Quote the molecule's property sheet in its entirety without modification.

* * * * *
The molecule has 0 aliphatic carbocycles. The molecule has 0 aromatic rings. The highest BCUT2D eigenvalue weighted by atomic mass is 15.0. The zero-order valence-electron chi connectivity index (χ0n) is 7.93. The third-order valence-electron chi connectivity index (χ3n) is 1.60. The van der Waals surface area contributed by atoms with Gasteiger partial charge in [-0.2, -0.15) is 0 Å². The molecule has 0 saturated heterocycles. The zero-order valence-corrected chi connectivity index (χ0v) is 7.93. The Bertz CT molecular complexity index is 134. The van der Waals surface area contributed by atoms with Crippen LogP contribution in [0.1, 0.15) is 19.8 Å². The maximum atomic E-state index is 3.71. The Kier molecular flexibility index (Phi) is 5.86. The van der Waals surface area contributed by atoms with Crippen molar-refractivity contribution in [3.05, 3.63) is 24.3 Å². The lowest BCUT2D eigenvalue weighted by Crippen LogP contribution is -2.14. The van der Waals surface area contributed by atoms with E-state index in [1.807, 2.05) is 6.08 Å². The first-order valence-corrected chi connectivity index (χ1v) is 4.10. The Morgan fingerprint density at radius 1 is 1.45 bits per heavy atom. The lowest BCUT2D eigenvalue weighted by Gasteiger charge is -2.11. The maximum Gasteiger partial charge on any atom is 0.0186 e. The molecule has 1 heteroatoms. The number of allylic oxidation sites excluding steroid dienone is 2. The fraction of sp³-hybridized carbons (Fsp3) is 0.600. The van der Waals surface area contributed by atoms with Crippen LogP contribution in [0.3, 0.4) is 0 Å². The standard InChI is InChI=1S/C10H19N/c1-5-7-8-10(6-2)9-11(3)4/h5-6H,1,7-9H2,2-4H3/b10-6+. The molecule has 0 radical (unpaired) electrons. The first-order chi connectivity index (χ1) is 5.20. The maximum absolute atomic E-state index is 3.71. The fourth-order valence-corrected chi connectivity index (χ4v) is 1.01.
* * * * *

The molecule has 0 aliphatic carbocycles. The molecule has 0 aromatic rings. The highest BCUT2D eigenvalue weighted by atomic mass is 15.0. The zero-order valence-electron chi connectivity index (χ0n) is 7.93. The third-order valence-electron chi connectivity index (χ3n) is 1.60. The van der Waals surface area contributed by atoms with Gasteiger partial charge in [-0.2, -0.15) is 0 Å². The molecule has 0 saturated heterocycles. The zero-order valence-corrected chi connectivity index (χ0v) is 7.93. The Bertz CT molecular complexity index is 134. The van der Waals surface area contributed by atoms with Crippen LogP contribution in [0.1, 0.15) is 19.8 Å². The maximum atomic E-state index is 3.71. The Kier molecular flexibility index (Phi) is 5.86. The van der Waals surface area contributed by atoms with Crippen molar-refractivity contribution in [3.05, 3.63) is 24.3 Å². The lowest BCUT2D eigenvalue weighted by Crippen LogP contribution is -2.14. The van der Waals surface area contributed by atoms with E-state index in [1.807, 2.05) is 6.08 Å². The first-order valence-corrected chi connectivity index (χ1v) is 4.10. The Morgan fingerprint density at radius 1 is 1.45 bits per heavy atom. The lowest BCUT2D eigenvalue weighted by Gasteiger charge is -2.11. The maximum Gasteiger partial charge on any atom is 0.0186 e. The molecule has 1 heteroatoms. The number of allylic oxidation sites excluding steroid dienone is 2. The fraction of sp³-hybridized carbons (Fsp3) is 0.600. The van der Waals surface area contributed by atoms with Crippen LogP contribution in [0.3, 0.4) is 0 Å². The standard InChI is InChI=1S/C10H19N/c1-5-7-8-10(6-2)9-11(3)4/h5-6H,1,7-9H2,2-4H3/b10-6+. The molecule has 0 radical (unpaired) electrons. The first-order chi connectivity index (χ1) is 5.20. The maximum absolute atomic E-state index is 3.71. The fourth-order valence-corrected chi connectivity index (χ4v) is 1.01.